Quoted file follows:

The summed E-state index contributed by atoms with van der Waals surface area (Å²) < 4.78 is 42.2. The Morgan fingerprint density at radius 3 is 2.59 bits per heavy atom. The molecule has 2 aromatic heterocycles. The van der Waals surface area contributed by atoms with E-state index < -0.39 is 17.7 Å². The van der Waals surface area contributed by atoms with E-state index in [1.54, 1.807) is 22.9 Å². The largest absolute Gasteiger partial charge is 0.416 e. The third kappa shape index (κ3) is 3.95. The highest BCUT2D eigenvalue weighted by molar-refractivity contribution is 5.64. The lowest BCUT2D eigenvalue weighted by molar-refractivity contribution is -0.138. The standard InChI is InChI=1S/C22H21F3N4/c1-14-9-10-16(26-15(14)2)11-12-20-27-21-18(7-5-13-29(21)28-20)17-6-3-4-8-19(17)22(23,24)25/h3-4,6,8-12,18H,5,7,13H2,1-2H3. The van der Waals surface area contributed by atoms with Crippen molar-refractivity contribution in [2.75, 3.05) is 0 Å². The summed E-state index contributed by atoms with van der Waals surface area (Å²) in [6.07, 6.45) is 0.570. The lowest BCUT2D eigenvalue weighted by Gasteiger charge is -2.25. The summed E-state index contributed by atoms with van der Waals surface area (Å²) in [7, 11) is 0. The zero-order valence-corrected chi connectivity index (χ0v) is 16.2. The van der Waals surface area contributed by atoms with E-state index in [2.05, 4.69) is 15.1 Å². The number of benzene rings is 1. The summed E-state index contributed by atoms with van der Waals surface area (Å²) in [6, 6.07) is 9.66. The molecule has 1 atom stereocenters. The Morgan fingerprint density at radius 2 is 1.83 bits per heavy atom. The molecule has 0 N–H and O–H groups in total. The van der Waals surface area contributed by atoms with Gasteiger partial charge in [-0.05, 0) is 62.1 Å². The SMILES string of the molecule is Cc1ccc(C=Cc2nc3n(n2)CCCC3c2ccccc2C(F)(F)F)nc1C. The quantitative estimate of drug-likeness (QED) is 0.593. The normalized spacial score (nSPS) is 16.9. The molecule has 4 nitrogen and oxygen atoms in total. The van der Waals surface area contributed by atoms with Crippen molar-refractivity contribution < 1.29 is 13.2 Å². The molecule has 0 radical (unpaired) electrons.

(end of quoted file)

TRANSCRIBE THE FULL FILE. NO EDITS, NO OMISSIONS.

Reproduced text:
The summed E-state index contributed by atoms with van der Waals surface area (Å²) < 4.78 is 42.2. The Morgan fingerprint density at radius 3 is 2.59 bits per heavy atom. The molecule has 2 aromatic heterocycles. The van der Waals surface area contributed by atoms with E-state index < -0.39 is 17.7 Å². The van der Waals surface area contributed by atoms with E-state index in [1.54, 1.807) is 22.9 Å². The largest absolute Gasteiger partial charge is 0.416 e. The third kappa shape index (κ3) is 3.95. The highest BCUT2D eigenvalue weighted by molar-refractivity contribution is 5.64. The lowest BCUT2D eigenvalue weighted by molar-refractivity contribution is -0.138. The standard InChI is InChI=1S/C22H21F3N4/c1-14-9-10-16(26-15(14)2)11-12-20-27-21-18(7-5-13-29(21)28-20)17-6-3-4-8-19(17)22(23,24)25/h3-4,6,8-12,18H,5,7,13H2,1-2H3. The van der Waals surface area contributed by atoms with Crippen molar-refractivity contribution in [2.75, 3.05) is 0 Å². The summed E-state index contributed by atoms with van der Waals surface area (Å²) in [6.07, 6.45) is 0.570. The lowest BCUT2D eigenvalue weighted by Gasteiger charge is -2.25. The summed E-state index contributed by atoms with van der Waals surface area (Å²) in [7, 11) is 0. The zero-order valence-corrected chi connectivity index (χ0v) is 16.2. The van der Waals surface area contributed by atoms with E-state index in [2.05, 4.69) is 15.1 Å². The number of benzene rings is 1. The summed E-state index contributed by atoms with van der Waals surface area (Å²) in [6, 6.07) is 9.66. The molecule has 1 atom stereocenters. The Morgan fingerprint density at radius 2 is 1.83 bits per heavy atom. The molecule has 0 N–H and O–H groups in total. The van der Waals surface area contributed by atoms with Gasteiger partial charge in [-0.05, 0) is 62.1 Å². The SMILES string of the molecule is Cc1ccc(C=Cc2nc3n(n2)CCCC3c2ccccc2C(F)(F)F)nc1C. The quantitative estimate of drug-likeness (QED) is 0.593. The normalized spacial score (nSPS) is 16.9. The molecule has 4 nitrogen and oxygen atoms in total. The van der Waals surface area contributed by atoms with Crippen molar-refractivity contribution < 1.29 is 13.2 Å². The molecule has 0 radical (unpaired) electrons.